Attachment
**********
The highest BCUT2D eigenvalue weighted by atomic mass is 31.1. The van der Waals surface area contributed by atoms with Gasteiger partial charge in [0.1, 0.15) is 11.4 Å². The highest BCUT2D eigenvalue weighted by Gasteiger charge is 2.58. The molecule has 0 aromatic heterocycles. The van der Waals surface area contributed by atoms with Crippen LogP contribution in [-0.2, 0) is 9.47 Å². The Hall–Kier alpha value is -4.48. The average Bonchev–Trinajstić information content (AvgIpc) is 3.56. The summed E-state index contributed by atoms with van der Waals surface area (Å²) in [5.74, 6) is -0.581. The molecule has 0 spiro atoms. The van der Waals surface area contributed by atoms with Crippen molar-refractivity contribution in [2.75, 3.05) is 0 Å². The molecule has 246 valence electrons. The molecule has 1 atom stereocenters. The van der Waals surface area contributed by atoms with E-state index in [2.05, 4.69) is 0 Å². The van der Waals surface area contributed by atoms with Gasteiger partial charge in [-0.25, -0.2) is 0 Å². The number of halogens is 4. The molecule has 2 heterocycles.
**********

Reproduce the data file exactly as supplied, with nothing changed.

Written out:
The highest BCUT2D eigenvalue weighted by atomic mass is 31.1. The van der Waals surface area contributed by atoms with Gasteiger partial charge in [0.1, 0.15) is 11.4 Å². The highest BCUT2D eigenvalue weighted by Gasteiger charge is 2.58. The molecule has 0 aromatic heterocycles. The van der Waals surface area contributed by atoms with Crippen LogP contribution in [-0.2, 0) is 9.47 Å². The Hall–Kier alpha value is -4.48. The average Bonchev–Trinajstić information content (AvgIpc) is 3.56. The summed E-state index contributed by atoms with van der Waals surface area (Å²) in [5.74, 6) is -0.581. The molecule has 0 spiro atoms. The van der Waals surface area contributed by atoms with Crippen molar-refractivity contribution in [2.75, 3.05) is 0 Å². The molecule has 246 valence electrons. The molecule has 1 atom stereocenters. The van der Waals surface area contributed by atoms with E-state index in [2.05, 4.69) is 0 Å². The van der Waals surface area contributed by atoms with Gasteiger partial charge in [-0.25, -0.2) is 0 Å². The number of halogens is 4. The molecule has 2 heterocycles.